The title of To Kill a Mockingbird has very little literal connection to the plot, but it carries a great deal of symbolic weight in the book. In this story of innocents destroyed by evil, the “mockingbird” comes to represent the idea of innocence. Thus, to kill a mockingbird is to destroy innocence. Throughout the book, a number of characters (Jem, Tom Robinson, Dill, Boo Radley) can be identified as mockingbirds—innocents who have been injured or destroyed through contact with evil. This connection between the novel’s title and its main theme is made explicit several times in the novel: after Tom Robinson is shot, Mr. Underwood compares his death to “the senseless slaughter of songbirds,” and at the end of the book Scout thinks that hurting Boo Radley would be like “shootin’ a mockingbird.” Most important, Miss Maudie explains to Scout: “Mockingbirds don’t do one thing but . . . sing their hearts out for us. That’s why it’s a sin to kill a mockingbird.” That Jem and Scout’s last name is Finch (another type of small bird) indicates that they are particularly vulnerable in the racist world of Maycomb, which often treats the fragile innocence of childhood harshly.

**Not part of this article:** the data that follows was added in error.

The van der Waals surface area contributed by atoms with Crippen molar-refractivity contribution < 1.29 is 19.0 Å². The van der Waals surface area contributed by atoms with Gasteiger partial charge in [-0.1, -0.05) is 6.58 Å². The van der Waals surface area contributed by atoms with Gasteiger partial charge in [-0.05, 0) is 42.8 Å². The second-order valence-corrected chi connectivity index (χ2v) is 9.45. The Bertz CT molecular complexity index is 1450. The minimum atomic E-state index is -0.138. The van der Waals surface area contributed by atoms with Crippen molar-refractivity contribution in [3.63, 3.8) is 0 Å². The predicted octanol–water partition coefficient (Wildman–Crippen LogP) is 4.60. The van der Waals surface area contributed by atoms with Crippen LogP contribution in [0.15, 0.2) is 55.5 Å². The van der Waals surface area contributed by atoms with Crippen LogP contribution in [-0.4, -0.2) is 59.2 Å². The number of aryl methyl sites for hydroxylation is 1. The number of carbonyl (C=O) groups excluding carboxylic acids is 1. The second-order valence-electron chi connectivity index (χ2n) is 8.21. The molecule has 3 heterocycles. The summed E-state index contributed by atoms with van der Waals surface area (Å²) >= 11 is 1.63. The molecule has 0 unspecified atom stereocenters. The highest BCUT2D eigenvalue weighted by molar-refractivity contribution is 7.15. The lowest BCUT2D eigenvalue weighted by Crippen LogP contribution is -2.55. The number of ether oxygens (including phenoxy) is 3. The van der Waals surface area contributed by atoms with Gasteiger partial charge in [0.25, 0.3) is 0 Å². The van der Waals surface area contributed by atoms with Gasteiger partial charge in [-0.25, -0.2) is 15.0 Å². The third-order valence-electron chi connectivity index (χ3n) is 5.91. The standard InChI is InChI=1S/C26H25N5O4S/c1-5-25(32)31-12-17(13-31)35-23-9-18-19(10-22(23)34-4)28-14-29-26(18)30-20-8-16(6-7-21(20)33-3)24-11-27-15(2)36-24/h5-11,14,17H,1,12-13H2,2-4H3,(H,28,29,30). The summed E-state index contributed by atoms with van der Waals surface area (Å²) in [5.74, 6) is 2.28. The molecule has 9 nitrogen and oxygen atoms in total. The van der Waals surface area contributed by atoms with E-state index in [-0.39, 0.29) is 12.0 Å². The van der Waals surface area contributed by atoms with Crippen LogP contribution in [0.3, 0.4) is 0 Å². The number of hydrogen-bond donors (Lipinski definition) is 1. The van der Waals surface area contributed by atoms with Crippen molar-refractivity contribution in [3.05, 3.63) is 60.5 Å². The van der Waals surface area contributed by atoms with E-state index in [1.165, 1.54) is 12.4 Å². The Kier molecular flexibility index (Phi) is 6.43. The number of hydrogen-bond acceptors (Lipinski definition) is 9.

As the novel progresses, the children’s changing attitude toward Boo Radley is an important measurement of their development from innocence toward a grown-up moral perspective. At the beginning of the book, Boo is merely a source of childhood superstition. As he leaves Jem and Scout presents and mends Jem’s pants, he gradually becomes increasingly and intriguingly real to them. At the end of the novel, he becomes fully human to Scout, illustrating that…